Pakistan celebrated its Independence Day on Saturday, a day ahead of India's day of liberation. The day India was liberated, it was also partitioned and our neighbouring Pakistan was carved out from it. The event witnessed millions of people being displaced and lakhs of them losing their lives as riots broke out. Among the many states, Noakhali district in West Bengal (close to Bangladesh) and Bihar witnessed large-scale violence and massacres.
Here's a brief insight into how the partition took place despite people from the countries fighting a common enemy – The British.
Sarah Ansari, a professor of history from Royal Holloway, University of London stated that the partition of India was a “last-minute” choice by which the British decided to seal an agreement over how independence in the country will take place. Moreover, Ansari also states that organisations that were representing minority interests at that time had doubts about a united India.
The Indian National Congress (INC) demanded a united India, which would be run on principles of equality and secularity. However, people from the minority groups felt that a united India would establish political dominance of the numerically stronger Hindus. So far they had been protected and supported by a system of reserved legislative seats and separate electorates created by the British.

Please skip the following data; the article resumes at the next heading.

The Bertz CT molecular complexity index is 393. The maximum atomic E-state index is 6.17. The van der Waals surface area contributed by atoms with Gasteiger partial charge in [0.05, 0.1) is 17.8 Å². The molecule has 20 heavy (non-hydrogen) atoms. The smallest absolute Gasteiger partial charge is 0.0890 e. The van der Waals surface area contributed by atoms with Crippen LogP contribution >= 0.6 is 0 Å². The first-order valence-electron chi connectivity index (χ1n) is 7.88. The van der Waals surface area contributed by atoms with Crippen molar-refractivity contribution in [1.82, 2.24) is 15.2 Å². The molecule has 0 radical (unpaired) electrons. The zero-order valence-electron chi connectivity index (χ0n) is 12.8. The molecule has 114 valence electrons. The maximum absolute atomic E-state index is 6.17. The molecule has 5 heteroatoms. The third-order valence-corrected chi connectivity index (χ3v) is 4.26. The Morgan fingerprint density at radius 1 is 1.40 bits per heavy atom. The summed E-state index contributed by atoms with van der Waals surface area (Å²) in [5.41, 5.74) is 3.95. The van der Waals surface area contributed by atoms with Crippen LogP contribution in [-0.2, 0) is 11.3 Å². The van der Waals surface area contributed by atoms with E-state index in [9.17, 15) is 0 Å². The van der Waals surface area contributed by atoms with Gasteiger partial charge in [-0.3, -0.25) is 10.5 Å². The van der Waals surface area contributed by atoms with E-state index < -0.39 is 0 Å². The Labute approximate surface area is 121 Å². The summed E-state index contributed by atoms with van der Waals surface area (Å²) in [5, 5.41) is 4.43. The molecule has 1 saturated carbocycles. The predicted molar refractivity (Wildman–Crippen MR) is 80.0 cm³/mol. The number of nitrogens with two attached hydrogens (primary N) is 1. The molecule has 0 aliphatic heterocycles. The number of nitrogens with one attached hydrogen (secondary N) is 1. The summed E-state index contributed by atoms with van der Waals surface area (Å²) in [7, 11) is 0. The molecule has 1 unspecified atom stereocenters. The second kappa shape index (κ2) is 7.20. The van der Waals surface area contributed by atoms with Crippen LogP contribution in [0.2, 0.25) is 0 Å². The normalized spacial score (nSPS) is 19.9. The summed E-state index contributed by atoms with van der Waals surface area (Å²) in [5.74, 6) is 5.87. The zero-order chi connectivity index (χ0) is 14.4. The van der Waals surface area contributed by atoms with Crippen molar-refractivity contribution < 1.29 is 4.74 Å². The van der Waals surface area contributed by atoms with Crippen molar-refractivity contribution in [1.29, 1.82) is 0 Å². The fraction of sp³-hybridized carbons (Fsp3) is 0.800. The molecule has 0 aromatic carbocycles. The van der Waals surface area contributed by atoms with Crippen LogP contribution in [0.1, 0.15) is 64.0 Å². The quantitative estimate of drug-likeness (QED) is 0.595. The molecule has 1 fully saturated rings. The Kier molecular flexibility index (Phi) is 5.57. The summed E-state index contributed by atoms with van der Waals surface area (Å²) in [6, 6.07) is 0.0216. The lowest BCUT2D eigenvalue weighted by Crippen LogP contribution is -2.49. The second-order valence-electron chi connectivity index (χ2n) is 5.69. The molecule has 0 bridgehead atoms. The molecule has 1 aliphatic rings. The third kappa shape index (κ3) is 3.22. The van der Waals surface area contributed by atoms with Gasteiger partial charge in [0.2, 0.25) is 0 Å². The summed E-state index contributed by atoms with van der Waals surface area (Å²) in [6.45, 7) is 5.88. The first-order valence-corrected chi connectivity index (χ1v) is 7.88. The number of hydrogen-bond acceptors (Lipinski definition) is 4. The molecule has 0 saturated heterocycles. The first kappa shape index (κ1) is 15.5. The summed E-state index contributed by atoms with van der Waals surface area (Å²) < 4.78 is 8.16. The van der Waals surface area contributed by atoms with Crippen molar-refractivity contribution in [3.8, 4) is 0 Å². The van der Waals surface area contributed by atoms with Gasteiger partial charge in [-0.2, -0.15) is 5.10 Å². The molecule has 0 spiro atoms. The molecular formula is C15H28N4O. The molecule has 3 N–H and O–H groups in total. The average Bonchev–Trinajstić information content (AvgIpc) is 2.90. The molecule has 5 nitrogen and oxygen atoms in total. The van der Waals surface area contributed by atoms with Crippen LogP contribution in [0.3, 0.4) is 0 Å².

Besides, a fear started to take root among the Muslims that they would lose the rights or protection given to them by the British. During that time, the All-India Muslim League, which was headed by Muhammad Ali Jinnah, had won a majority of Muslim votes in provincial elections held in 1945-46. This win supported the party’s claim to voice their concern for the subcontinent’s Muslims.
Later in March 1940, the Muslim League passed a resolution demanding the creation of “separate states” to accommodate Indian Muslims. Post the Second World War, the British decided to free India. Then in March 1947, Lord Louis Mountbatten, who was the new viceroy of the country, promised to process the agreement on independence by August that same year.
A new country, Pakistan, was created on 14 August, 1947 with an eastern and a western territory that was separated by 1,700 kilometres of Indian territory.
During the processing of the agreement, new borders were drawn in the country by a Boundary Commission which was led by British lawyer Cyril Radcliffe. Later, Radcliffe clarified that he had relied on outdated maps and census materials in splitting the key provinces of Punjab and Bengal.